If you’re reading this, you’re likely at or on your way to the 2016 Internet & Television Expo, a.k.a. INTX. As is usually the case, the tech-talk scene is oozing with impressively nerdy gibberish. May this handy decoder ring help you navigate it with aplomb.
Let’s start with APSIS — pronounced “app-sis” — which stands for “Adaptive Power System Interface Specification.” It hails from the world of energy sustainability, specifically the SCTE’s Energy 2020 program. The gist of it is this: A lot of the big stuff in broadband/cable networks use electricity all the time, and not as a function of usage.
But what if you could “turn down” or turn off certain components when they’re used less, say, in the middle of the night? That’s the aim of APSIS. It’s a big deal because it’s that outside plant — the “access plant” — that represents about 80% of a typical service provider’s annual spend on electricity.
Capacity is perennially a trending topic at gatherings such as INTX, and this year offers no shortage of tech-talk around it. Watch for a lot of discussion about threading fiber deeper and deeper into neighborhoods, thus making serving areas smaller and smaller — so that at some point, when Bandwidth Hungry Harry wants a direct-fiber connection, it’s not a budget-buster to get it to him.
Related gibberish that’s good to know: When people start talking about “N+0,” or “N+1,” they’re talking about the number of amplifiers after the node (where fiber optics hand off to coaxial cable). The lower the better, and it doesn’t get much lower than zero.
Taking fiber deeper also means an assured increase in the number of nodes — by 3 times, in some estimates, and depending how deep the fiber reaches. That’s why energy efficiency is a constant refrain in design discussions about next-generation gear. It’s also why the term “remote PHY” keeps popping up, too, where PHY stands for “physical layer.”
“Remoting” the “PHY” sits (as one of several terms) in the vast bucket of tech-talk that is Network Functions Virtualization and Software-Defined Networks. The idea: Take some of the stuff out of those nodes and put it “higher up” in the network. Two INTX tech sessions will attempt to tackle that chewy topic.
Speaking of the tech-paper scene at this week’s Spring Technical Forum — it’s the mother lode of solid engineering information, every year, and this year doesn’t disappoint. My favorite for the oh-so-nerdy title: “4096 OFDM implementation on the HFC Plant with Fiber Deep and Distributed Access Architecture,” by Cisco’s Maxwell Huang.
My personal/professional favorite 2016 tech paper — and as someone with a long and deep history of concern about the super-skinny “upstream path” (Internet-facing, from the home) — especially as webcams proliferate: “Full Duplex DOCSIS,” by John Chapman and Hang Jin, with bonus points for the uber-succinct title.
Here’s why this matters: “Full duplex” is when a transmission medium can transmit in both directions, simultaneously. (By contrast, a walkie-talkie is “half duplex,” as in, “hello, over.”) You can’t do full duplex if there are amplifiers anywhere along the communications path, because they contain the (diplex) filters that define the downstream and upstream signal directions (which brings us back to “N+0”).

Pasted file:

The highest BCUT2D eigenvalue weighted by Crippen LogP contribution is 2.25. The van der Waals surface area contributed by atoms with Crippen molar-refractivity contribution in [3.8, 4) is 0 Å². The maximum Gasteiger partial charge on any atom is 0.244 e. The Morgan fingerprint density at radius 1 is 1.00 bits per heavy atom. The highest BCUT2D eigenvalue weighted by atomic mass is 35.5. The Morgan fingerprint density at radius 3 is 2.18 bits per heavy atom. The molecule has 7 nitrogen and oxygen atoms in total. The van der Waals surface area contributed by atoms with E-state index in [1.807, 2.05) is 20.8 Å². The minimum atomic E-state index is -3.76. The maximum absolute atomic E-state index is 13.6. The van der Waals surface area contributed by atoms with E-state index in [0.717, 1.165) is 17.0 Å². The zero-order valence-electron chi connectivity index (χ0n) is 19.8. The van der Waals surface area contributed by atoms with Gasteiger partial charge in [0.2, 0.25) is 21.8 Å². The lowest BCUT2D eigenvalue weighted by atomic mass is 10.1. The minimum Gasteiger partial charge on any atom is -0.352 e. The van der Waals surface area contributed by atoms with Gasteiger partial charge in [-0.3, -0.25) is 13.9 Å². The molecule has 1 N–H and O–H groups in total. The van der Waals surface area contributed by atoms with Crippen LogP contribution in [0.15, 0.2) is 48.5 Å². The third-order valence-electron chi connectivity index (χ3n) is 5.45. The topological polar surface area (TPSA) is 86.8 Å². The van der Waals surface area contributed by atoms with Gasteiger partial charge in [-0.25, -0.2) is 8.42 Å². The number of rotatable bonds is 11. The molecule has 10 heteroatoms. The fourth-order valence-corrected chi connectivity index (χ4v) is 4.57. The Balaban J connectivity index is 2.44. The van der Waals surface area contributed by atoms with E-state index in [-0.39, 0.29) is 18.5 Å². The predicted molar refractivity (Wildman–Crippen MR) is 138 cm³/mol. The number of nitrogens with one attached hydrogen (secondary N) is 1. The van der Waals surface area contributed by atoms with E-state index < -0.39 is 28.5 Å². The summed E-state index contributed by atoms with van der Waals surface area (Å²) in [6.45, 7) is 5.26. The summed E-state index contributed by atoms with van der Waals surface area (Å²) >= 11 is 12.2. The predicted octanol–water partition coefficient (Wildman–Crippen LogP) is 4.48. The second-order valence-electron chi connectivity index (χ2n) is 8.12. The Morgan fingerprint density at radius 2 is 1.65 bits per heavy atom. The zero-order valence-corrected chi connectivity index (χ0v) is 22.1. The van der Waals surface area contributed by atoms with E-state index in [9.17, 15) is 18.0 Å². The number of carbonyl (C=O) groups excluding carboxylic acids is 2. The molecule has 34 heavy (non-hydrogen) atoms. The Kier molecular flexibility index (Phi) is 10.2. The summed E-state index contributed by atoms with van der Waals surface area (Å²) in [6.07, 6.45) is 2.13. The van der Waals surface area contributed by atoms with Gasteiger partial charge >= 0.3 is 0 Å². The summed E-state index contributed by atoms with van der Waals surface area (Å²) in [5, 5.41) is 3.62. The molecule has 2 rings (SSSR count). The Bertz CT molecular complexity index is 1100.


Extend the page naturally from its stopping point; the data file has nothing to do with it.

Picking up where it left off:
Yes, there are ways to widen the upstream from its current boundary (42 MHz) to other, higher/wider boundaries — but with full duplex, there’s no need to keep revisiting amplifiers to change out the filters, to go to the next step wider, and the next one after that. It’s immediate, dynamic, and adjustable. That’s pretty big stuff. The question to ask, should this come up in your cocktail conversations, is this: “Sure, Joe, but how non-trivial is it to get there?” (Engineers tend to cleave to that word “non-trivial.”)
Relatively new this year but big for automation and, initially, making customer care and product development better is the landscape of machine learning, artificial intelligence and cognitive/neural adaptations; there’s a whole session on it on Tuesday at 3:30 p.m., led by Comcast executive vice president and chief technical officer Tony Werner.
For the show floor — mind you, this is being written the week before INTX — here are a few pointers on some “under the hood” things that matter: Almost all talk about “smarter WiFi,” and “better/smarter connectivity,” will be anchored by the next version of the Reference Design Kit (RDK). That’s what gave rise to Comcast’s X1 line, Liberty Global’s “Horizon” navigation and all the stuff that’s generally received as “gorgeous navigation.”
Next up is “RDK-B,” where the “B” stands for “broadband,” and aims to do the same level of “making stuff better” for cable modems, gateways, WiFi spigots, and all the stuff that feeds our online lives.
That’s a quick look at the tech talk of this year’s INTX. You are now in a good position to play “stump the chump” with impressively nerdy fare! Good luck and see you there.
Stumped by gibberish? Visit Leslie Ellis at translation-please.com..
(Photo Credit: Captain Midnight Decder Ring, by Sobebunny - Own work, CC BY-SA 3.0, https://commons.wikimedia.org/w/index.php?curid=7274827)